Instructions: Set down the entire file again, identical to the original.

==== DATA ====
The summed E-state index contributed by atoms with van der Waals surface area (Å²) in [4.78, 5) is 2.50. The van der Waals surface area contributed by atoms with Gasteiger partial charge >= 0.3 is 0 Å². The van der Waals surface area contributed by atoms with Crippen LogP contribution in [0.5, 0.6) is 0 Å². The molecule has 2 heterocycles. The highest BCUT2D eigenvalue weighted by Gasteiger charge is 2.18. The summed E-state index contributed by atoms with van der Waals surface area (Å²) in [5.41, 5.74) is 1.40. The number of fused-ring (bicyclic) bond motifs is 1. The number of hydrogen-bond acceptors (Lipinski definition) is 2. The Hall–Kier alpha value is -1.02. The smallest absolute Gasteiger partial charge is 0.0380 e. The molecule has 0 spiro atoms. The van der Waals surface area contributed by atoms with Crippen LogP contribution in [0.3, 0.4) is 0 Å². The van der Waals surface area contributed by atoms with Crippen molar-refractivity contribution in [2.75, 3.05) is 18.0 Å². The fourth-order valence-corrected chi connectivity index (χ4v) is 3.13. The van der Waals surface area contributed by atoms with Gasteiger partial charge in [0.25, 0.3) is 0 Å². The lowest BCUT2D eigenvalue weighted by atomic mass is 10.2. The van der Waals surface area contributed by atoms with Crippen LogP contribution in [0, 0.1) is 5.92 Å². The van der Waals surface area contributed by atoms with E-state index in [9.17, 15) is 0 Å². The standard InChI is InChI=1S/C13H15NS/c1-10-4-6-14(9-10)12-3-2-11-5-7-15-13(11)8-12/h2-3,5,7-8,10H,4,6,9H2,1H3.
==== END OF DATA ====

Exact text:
The summed E-state index contributed by atoms with van der Waals surface area (Å²) in [4.78, 5) is 2.50. The van der Waals surface area contributed by atoms with Gasteiger partial charge >= 0.3 is 0 Å². The van der Waals surface area contributed by atoms with Crippen LogP contribution in [0.5, 0.6) is 0 Å². The molecule has 2 heterocycles. The highest BCUT2D eigenvalue weighted by Gasteiger charge is 2.18. The summed E-state index contributed by atoms with van der Waals surface area (Å²) in [5.41, 5.74) is 1.40. The number of fused-ring (bicyclic) bond motifs is 1. The number of hydrogen-bond acceptors (Lipinski definition) is 2. The Hall–Kier alpha value is -1.02. The smallest absolute Gasteiger partial charge is 0.0380 e. The molecule has 0 spiro atoms. The van der Waals surface area contributed by atoms with Crippen LogP contribution in [0.3, 0.4) is 0 Å². The van der Waals surface area contributed by atoms with Crippen molar-refractivity contribution in [2.75, 3.05) is 18.0 Å². The fourth-order valence-corrected chi connectivity index (χ4v) is 3.13. The van der Waals surface area contributed by atoms with Gasteiger partial charge in [0.25, 0.3) is 0 Å². The lowest BCUT2D eigenvalue weighted by atomic mass is 10.2. The van der Waals surface area contributed by atoms with Crippen LogP contribution in [0, 0.1) is 5.92 Å². The van der Waals surface area contributed by atoms with E-state index in [9.17, 15) is 0 Å². The standard InChI is InChI=1S/C13H15NS/c1-10-4-6-14(9-10)12-3-2-11-5-7-15-13(11)8-12/h2-3,5,7-8,10H,4,6,9H2,1H3.